Amateur astronomer Damien Peach has become the first British winner of the Astronomy Photographer of the Year at the National Maritime Museum.
Judged by a panel including Sir Patrick Moore, Peach's depiction of Jupiter, which includes two of its 64 moons, has won the £1,500 top prize and star billing at the intergalactic exhibition, which opened to the public today (September 9 2011).
Here's his shot, plus the winners of the other categories in the hotly-contested awards...
Peach's Jupiter with Io and Ganymede won the Our Solar System heat and the overall award, showing the surface of the gas giant streaked with colourful bands and dotted with huge oval storms. The photos in this composite image were taken from Barbados.© Damian Peach
Lunar Eclipse and Occultation won 15-year-old Indian photographer Jathin Premjith the Young Astronomy Photographer of the Year title. Capturing the lunar eclipse of June 15 2011, it shows the moon lit red by sunlight filtered through the earth's atmosphere - a fleeting astronomical event.© Jathin Premjith
Galactic Paradise, by Turkey's Tunç Tezel, won the Earth and Space race. It starts the southern Milky Way, viewed over hilltops lined with palm trees just outside the village of Oneroa on the coast of Mangaia in the Cook Islands. The panorama was made using nine 30 second exposures, with the humidity and moisture creating the diffusion and colour effects on the stars.© Tunç Tezel
Vela Supernova Remnant, by Marco Lorenzi (Italy), won the Deep Space competition. It reveals the aftermath of a supernova explosion - the violent death of a star many times more massive than the Sun which took place more than 10,000 years ago.© Marco Lorenzi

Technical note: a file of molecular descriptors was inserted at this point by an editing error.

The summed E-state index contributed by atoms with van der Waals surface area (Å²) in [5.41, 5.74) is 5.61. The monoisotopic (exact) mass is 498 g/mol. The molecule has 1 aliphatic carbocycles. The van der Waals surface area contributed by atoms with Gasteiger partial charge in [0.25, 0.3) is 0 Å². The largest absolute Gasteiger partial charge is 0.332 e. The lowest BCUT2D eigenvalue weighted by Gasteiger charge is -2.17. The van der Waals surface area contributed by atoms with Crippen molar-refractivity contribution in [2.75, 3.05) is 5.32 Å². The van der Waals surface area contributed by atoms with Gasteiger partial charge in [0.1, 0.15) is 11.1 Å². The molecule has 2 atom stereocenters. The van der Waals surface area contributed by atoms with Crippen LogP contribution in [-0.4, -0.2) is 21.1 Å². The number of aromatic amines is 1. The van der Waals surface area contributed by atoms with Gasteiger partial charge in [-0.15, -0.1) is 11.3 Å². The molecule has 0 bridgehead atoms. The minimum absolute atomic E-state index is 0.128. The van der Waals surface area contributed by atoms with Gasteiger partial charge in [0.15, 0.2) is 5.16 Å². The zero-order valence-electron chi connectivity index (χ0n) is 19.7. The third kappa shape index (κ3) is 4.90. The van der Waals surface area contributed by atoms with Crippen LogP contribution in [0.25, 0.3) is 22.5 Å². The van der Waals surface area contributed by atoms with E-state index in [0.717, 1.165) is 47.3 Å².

Stargazing, by American Jeffrey Sullivan, was the People and Space winner, featuring a self-portrait of the photographer silhouetted on a hilltop in the Sierra Nevada mountain range under the glittering band of the Milky Way, which contains hundreds of billions of stars in a disc-like structure.© Jeffrey Sullivan
Zodiacal Light on the Farm, by American Harley Grady, won the Best Newcomer nod. The glow of Zodiacal Light reaching into the sky above a barn in Comanche, Texas, is visible only in extremely dark skies. Zodiacal Light results from sunlight reflecting off dust particles in our Solar System.© Harley Grady
Lorenzi's Shell Galaxies secured the Robotic Telescope award, showing three distant galaxies located in the constellation of Pisces. In the upper left of this photograph, faint billowing shapes can be seen in the outer regions of an elliptical galaxy, which can contain up to a trillion rugby ball-shaped stars.© Marco Lorenzi
- The Astronomy Photographer of the Year show is at the National Maritime Museum until February 5 2012. For full pictures and more of the entries visit www.nmm.ac.uk/astrophoto.